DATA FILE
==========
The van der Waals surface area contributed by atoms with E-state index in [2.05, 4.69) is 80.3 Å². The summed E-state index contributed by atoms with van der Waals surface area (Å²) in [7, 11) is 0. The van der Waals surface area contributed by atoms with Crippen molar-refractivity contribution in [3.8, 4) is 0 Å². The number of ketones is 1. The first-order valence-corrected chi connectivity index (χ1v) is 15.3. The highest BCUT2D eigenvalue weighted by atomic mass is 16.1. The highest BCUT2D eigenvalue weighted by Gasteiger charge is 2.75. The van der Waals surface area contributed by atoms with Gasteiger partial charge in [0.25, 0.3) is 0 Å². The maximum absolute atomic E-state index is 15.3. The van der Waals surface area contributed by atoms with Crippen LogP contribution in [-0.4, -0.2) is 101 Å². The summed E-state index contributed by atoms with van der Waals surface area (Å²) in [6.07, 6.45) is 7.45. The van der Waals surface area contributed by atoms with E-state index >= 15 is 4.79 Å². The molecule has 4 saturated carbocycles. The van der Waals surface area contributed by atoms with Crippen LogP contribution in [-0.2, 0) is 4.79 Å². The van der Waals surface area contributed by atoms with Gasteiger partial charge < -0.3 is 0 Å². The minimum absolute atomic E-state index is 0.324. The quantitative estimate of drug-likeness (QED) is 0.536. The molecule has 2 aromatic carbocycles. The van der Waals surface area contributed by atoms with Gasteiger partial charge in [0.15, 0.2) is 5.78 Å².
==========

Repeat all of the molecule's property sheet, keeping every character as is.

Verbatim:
The van der Waals surface area contributed by atoms with E-state index in [2.05, 4.69) is 80.3 Å². The summed E-state index contributed by atoms with van der Waals surface area (Å²) in [7, 11) is 0. The van der Waals surface area contributed by atoms with Crippen molar-refractivity contribution in [3.8, 4) is 0 Å². The number of ketones is 1. The first-order valence-corrected chi connectivity index (χ1v) is 15.3. The highest BCUT2D eigenvalue weighted by atomic mass is 16.1. The highest BCUT2D eigenvalue weighted by Gasteiger charge is 2.75. The van der Waals surface area contributed by atoms with Gasteiger partial charge in [0.25, 0.3) is 0 Å². The maximum absolute atomic E-state index is 15.3. The van der Waals surface area contributed by atoms with Crippen LogP contribution in [-0.4, -0.2) is 101 Å². The summed E-state index contributed by atoms with van der Waals surface area (Å²) in [6.07, 6.45) is 7.45. The van der Waals surface area contributed by atoms with E-state index >= 15 is 4.79 Å². The molecule has 4 saturated carbocycles. The van der Waals surface area contributed by atoms with Crippen LogP contribution in [-0.2, 0) is 4.79 Å². The van der Waals surface area contributed by atoms with Gasteiger partial charge < -0.3 is 0 Å². The minimum absolute atomic E-state index is 0.324. The quantitative estimate of drug-likeness (QED) is 0.536. The molecule has 2 aromatic carbocycles. The van der Waals surface area contributed by atoms with Gasteiger partial charge in [0.15, 0.2) is 5.78 Å².